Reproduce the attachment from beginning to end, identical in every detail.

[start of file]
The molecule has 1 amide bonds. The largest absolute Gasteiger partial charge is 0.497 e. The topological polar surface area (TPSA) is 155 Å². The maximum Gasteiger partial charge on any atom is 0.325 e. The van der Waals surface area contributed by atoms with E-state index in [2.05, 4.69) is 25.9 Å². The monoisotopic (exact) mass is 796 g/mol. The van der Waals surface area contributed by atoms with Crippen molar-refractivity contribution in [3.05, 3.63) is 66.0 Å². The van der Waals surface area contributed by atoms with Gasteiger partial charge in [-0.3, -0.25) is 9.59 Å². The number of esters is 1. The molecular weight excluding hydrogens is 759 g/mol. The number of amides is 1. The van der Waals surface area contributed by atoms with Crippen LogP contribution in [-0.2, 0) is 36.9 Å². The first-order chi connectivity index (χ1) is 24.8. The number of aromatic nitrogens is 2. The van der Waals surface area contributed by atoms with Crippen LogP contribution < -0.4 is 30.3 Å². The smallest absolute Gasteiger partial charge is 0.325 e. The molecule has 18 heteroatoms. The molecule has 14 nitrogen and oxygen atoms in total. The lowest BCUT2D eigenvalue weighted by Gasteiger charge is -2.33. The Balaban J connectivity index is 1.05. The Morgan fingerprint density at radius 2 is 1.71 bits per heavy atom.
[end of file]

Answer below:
The molecule has 1 amide bonds. The largest absolute Gasteiger partial charge is 0.497 e. The topological polar surface area (TPSA) is 155 Å². The maximum Gasteiger partial charge on any atom is 0.325 e. The van der Waals surface area contributed by atoms with E-state index in [2.05, 4.69) is 25.9 Å². The monoisotopic (exact) mass is 796 g/mol. The van der Waals surface area contributed by atoms with Crippen molar-refractivity contribution in [3.05, 3.63) is 66.0 Å². The van der Waals surface area contributed by atoms with Gasteiger partial charge in [-0.3, -0.25) is 9.59 Å². The number of esters is 1. The molecular weight excluding hydrogens is 759 g/mol. The number of amides is 1. The van der Waals surface area contributed by atoms with Crippen LogP contribution in [-0.2, 0) is 36.9 Å². The first-order chi connectivity index (χ1) is 24.8. The number of aromatic nitrogens is 2. The van der Waals surface area contributed by atoms with Crippen LogP contribution < -0.4 is 30.3 Å². The smallest absolute Gasteiger partial charge is 0.325 e. The molecule has 18 heteroatoms. The molecule has 14 nitrogen and oxygen atoms in total. The lowest BCUT2D eigenvalue weighted by Gasteiger charge is -2.33. The Balaban J connectivity index is 1.05. The Morgan fingerprint density at radius 2 is 1.71 bits per heavy atom.